Currenty running for its third year in Philadelphia, Made in America seems to have finally figured this whole thing out. With a stage setup mimicking that of last year’s fest, Made in America seems to be learning from past mistakes and improving on its setup each year. (And this year they didn’t run out of water!)
Things got under way a little earlier this year to accommodate the impressive lineup. Young & Sick kicked things off on the Liberty Stage, performing to a small but eager crowd. Most of the young fans in attendance seemed to be hearing Nick Van Hofwegen’s “chill vibes” for the first time. But by the time he performed “Heartache Fetish” he had clearly won himself some new admirers.
Over on the Rocky Stage, Cherub was having a little more trouble getting the crowd to feel their quirky energy. That could be due to the huge amount of people already there camping out for Kanye. But nonetheless, the duo broke into a cover of Calvin Harris’s “Feel So Close” and had the crowd on their feet and ready to party the night away. Cherub urged the audience to get rid of their “2 PM blues,” to “shake it out. All that weird shit you did last night. Get rid of it. And get ready for more tonight.”
By the time The Neighborhood took the stage, the crowd had multiplied. Jesse Rutherford strutted on stage in his signature tight pants and leather jacket sporting a huge grin from ear to ear. He was in his element. Amid the black and white video feed, the band performed fan favorites like “Afraid,” “Let it Go” and “Female Robbery.” Oh yea, and “that sweater song,” which Rutherford so lovingly referred to it. They also treated fans to songs both old and new, with newer tracks “Jealou$y,” “Lurk” and “Dangerous” fitting nicely among their older tracks “Wires” and “Baby Came Home.”
Across the festival grounds, Mayer Hawthorne was starting his own dancing party, bringing a much needed dose of soul to Made in America. But the crowd really came alive when he covered Bell Biv Devoe’s “Poison.” And then there was that little track he wrote with his friend Kendrick Lamar. Hawthorne and his band definitely take the prize for best dressed this year. After “Crime,” he lead the audience in a rain dance for “I Wish It Would Rain.” Ater a quick photo break, the audience was treated to another cover. This time it was “Walk This Way,” which not surprisingly was the lead in for his most popular track “The Walk.”
Things seemed to be going well over at the Freedom Stage. In its second year as a full stage, rather than a sweaty tent like in year one, the Freedom Stage has become the go to location for EDM lovers. The stage would feature sets from Holy Ghost!, Destructo, Cut Snake, Baauer and R3HAB throughout the day.
Hip-hop legend Big Daddy Kane was on hand to bring the crowd back, proving he’s definitely still got it. And that man can move! He was dancing around the stage and even went into a full split, which drew wild cheers from a fan standing nearby.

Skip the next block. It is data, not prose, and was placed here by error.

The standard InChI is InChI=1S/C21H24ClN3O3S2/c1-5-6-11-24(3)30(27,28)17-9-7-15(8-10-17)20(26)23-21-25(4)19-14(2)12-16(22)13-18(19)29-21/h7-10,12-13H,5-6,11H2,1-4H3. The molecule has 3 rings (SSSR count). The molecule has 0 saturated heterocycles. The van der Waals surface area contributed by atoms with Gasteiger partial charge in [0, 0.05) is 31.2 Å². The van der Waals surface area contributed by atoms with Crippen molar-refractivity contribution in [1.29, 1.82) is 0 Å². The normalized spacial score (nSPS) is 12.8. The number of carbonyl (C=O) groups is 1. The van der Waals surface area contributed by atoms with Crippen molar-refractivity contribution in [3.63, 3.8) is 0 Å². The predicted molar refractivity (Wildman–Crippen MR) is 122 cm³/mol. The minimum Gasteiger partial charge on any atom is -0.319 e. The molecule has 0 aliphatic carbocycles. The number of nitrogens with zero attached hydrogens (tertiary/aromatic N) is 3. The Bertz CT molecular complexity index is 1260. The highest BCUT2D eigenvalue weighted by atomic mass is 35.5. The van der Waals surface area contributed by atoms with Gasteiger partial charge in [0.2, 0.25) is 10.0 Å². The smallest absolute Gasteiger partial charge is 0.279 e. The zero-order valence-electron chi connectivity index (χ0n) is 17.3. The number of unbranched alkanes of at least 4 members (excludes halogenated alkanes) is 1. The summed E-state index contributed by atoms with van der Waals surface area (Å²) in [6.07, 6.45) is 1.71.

At 7:30, it was time for J. Cole to take over the Liberty Stage. He blew through hits like “Blow Up,” “Work Out” and “She Knows.” In the middle of his set, he brought his friend labelmate Ba, to perform tbe track “Lit.” This was an expected moment, as Bas was performing his own set on the Skate Park Stage earlier in the day. But despite its predictability, it was welcome collaboration to see the two share the stage. Bas is currently signed to J. Cole’s Dreamville Records.He released his album, Last Winteron the label this past April.
Taking over the Rocky Stage at 8:30 were rock heavyweights The National, who to some seemed a bit out of place on the pop/EDM heavy lineup. But they certainly proved themselves on night one of Made in America. They provided the perfect calm before the storm. Kicking off their set with “Don’t Swallow the Cap,” and captivating the audience through hits like “Bloodbuzz Ohio,” “Sea of Love” and “I Need My Girl,” The National were able to successfully inject a heavy dose of rock into the day. The capped it all off with “Mr. November” and “Terrible Love.”
Before Kanye would take the stage, Steve Aoki would keep the party going over on the Liberty Stage, with one very special guest in attendance. Fans spotted festival curator Jay Z enjoying himself in the pit, even taking time to bounce a beach ball around with the rest of the crowd.
And finally, at 10:30, it was time for the man of the hour. Kanye West, who took the stage along with the tribal drums of “Black Skinhead.” Donning his Yeezus mask, Mr. West was definitely in the building. He played through much of his vast catalogue, drawing the biggest cheers when he took the crowd back to one of his old favorites like “Jesus Walks” or “All Falls Down,” both songs off of his groundbreaking College Dropout.
Midway through his high energy set, Yeezus took a minute to offer the crowd one of his now infamous “Kanye rants.” But unlike at other recent festivals, this monologue seemed much tamer; he talked about Kim. “For me to be in a very publicized interracial relationship is not a joke. It’s something that should be treated with respect because we’re all in this together.” And that’s something that the City of Brotherly Love could definitely respect. He even called out Jay Pharoah’s recent spoof of him at the VMAs, telling the audience that he called Pharaoh after the awards show to explain to him how he struggled to get to the position he’s in.
Towards the end of his set, he performed “Touch the Sky,” “All of the Lights,” “Good Life” and “Bound 2,” before telling everyone that he would in fact be finishing up on time, so Jay Z wouldn’t get into any trouble over the city’s curfew. Coming out for a reprise of “Blood on the Leaves,” Kanye finished the night in spectacular form. Proving himself to be ever the professional, he left the city with a great parting note, saying, “So when y’all leave tonight, I want you to leave with love.” And we definitely did.